Prism Book Alliance® would like to thank Aidan Wayne for stopping by today. Please give them a warm welcome.
Author: Aidan Wayne
Cover Artist: L.C. Chase
Genre: Contemporary, Drama, Gay, Gay Fiction, Gay Romance, Romance
Release Date: 09/12/2016
John loves his job as head rigger for Cirque Brilliance. The heavy scarring over half his face makes it a little hard to meet new people, but John’s got a good crew and a nice found family, and he’s content with his lot in life.
When Cirque hires talent for a new show, John meets Bao, a bright, ever-cheerful acrobat. Bao seems drawn to John and becomes a constant presence at his side—talking to him during downtime, spending time with him at lunch, and generally seeking out his company.
John doesn’t know what to make of this. Sure, he likes Bao—maybe a little too much, honestly—but he’s had enough experience to know that Bao couldn’t possibly like him back. Or so he thinks, anyway. Fortunately, Bao seems determined to prove him wrong.
I am not the best at envisioning what my characters look like. Sometimes, when it’s important to the plot, I’m able to do this easily; Bao being Chinese, for instance, or John having scars. Those details I knew from the get-go. However, from there things get fuzzy. Past (usually) knowing their approximate heights, I often have very little visual idea of my characters.
I think mostly in words, not in pictures. I don’t build up stories like movies in my head. Instead I seem them come together as words on a screen, lines building themselves up and linking together to form a piece. Unfortunately, character description doesn’t lend itself very well to this method–at least not for me. I do know certain details; I know that Bao is most likely in the 5’5” to 5’6” range, a good height for male handbalancers. I know that John is well-built and well-muscled, from a job that involves a lot of moving and heavy lifting. I’ve also always imagined John as bald, that he prefers to keep his whole head shaved over dealing with patchy spots around his burn scars. But aside from that, I’ve got nothing.
This can be problematic if I’m trying to write a character who isn’t Caucasian. With Bao, that he is Chinese is obvious. After all, it’s mentioned in the story. But sometimes I have characters who aren’t Caucasian and I never find a good part in the story to make that clear. It is an issue, and something I am working to fix. It isn’t always enough to just say “let the audience decide.”
With representation, sometimes making no choice IS making a choice. It can be with something as simple as a name; if I don’t choose a name that represents a specific ethnicity, it’s as if I haven’t written it, especially when I am not doing a lot of visual character description. Of course a name is just a name, and a character named Kate should not be assumed white. But if there are no descriptions, she probably will be, over a character named Samyuktha.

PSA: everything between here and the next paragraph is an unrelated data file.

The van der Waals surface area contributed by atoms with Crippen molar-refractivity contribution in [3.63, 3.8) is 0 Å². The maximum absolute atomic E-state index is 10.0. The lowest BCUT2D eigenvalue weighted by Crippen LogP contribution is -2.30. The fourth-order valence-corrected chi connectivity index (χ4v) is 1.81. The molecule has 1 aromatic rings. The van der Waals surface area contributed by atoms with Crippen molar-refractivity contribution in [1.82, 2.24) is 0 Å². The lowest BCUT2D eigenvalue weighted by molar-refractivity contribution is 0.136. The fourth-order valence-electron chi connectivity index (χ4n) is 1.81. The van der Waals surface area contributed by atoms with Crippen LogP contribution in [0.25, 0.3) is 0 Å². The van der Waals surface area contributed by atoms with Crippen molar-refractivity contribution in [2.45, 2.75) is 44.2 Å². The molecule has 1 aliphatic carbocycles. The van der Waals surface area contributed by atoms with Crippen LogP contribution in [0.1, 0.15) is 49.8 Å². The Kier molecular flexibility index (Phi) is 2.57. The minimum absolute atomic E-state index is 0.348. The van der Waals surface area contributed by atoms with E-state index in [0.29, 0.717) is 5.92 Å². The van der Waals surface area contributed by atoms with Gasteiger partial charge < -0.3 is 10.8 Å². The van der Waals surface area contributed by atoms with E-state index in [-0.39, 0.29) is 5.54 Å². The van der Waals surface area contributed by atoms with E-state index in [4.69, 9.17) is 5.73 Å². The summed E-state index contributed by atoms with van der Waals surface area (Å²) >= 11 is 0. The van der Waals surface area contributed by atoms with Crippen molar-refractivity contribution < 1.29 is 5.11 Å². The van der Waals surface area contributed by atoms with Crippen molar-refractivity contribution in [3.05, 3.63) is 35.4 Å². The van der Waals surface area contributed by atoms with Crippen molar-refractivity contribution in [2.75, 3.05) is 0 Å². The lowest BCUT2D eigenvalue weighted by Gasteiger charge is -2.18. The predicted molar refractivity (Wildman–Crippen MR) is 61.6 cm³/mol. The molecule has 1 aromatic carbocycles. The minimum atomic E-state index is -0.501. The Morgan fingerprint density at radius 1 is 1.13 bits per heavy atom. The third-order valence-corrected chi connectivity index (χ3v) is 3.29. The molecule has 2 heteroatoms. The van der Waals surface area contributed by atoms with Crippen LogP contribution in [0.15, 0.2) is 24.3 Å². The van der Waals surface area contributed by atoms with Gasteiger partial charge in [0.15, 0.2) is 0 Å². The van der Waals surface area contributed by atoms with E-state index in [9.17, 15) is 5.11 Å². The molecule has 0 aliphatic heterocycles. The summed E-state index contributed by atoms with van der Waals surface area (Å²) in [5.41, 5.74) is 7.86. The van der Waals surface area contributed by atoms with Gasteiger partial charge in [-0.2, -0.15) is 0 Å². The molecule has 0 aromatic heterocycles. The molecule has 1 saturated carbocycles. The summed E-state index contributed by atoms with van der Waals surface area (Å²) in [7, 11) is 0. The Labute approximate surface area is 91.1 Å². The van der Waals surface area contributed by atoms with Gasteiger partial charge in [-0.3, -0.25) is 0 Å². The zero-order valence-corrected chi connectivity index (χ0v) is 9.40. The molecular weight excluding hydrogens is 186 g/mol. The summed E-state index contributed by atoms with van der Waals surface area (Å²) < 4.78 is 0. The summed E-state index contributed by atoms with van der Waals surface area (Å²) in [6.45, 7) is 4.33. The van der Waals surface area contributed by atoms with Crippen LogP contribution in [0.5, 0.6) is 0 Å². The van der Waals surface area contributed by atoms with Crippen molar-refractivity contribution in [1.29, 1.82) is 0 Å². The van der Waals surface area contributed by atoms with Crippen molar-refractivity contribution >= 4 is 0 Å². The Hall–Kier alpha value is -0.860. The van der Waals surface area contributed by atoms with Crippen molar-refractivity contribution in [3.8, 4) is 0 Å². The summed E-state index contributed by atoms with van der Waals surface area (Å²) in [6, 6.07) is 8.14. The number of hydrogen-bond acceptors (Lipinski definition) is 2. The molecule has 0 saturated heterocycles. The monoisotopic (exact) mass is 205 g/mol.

It’s a tricky line to walk, in no small part because I’m considered, at least by American standards, to be Caucasian myself. I don’t want to overstep in a world where I am not speaking from my own experiences.
But I’m a writer, and I believe in what I’m writing. I believe in better representation of minority characters, and I will do my utmost best to write that and write it well. All I want with my work is to make people happy. I will always have things to learn and room to grow. However, in the meantime I am trying and I hope that counts for something too.
To celebrate the release of Counterbalance, one lucky winner will receive $20 in Riptide Publishing credit! Leave a comment with your contact info to enter the contest. Entries close at midnight, Eastern time, on September 17, 2016. Contest is NOT restricted to U.S. entries. Thanks for following the tour, and don’t forget to leave your contact info!
About the Author
Aidan Wayne is a big believer in character-driven stories with happy endings. This is not to say that stories can’t contain a little (or a lot) of grief, just that at the end of it all expect there to be bandages and hugs. They particularly like to write about minority characters because damn it, they deserve happy endings too.
When not writing, Aidan enjoys practicing aerial, martial arts, and ASL, and watching reality cooking shows. They are probably in the middle of twelve projects as you read this.
One random commenter with thoughtful, relevant comments will win a $25 gift certificate each month in 2016.
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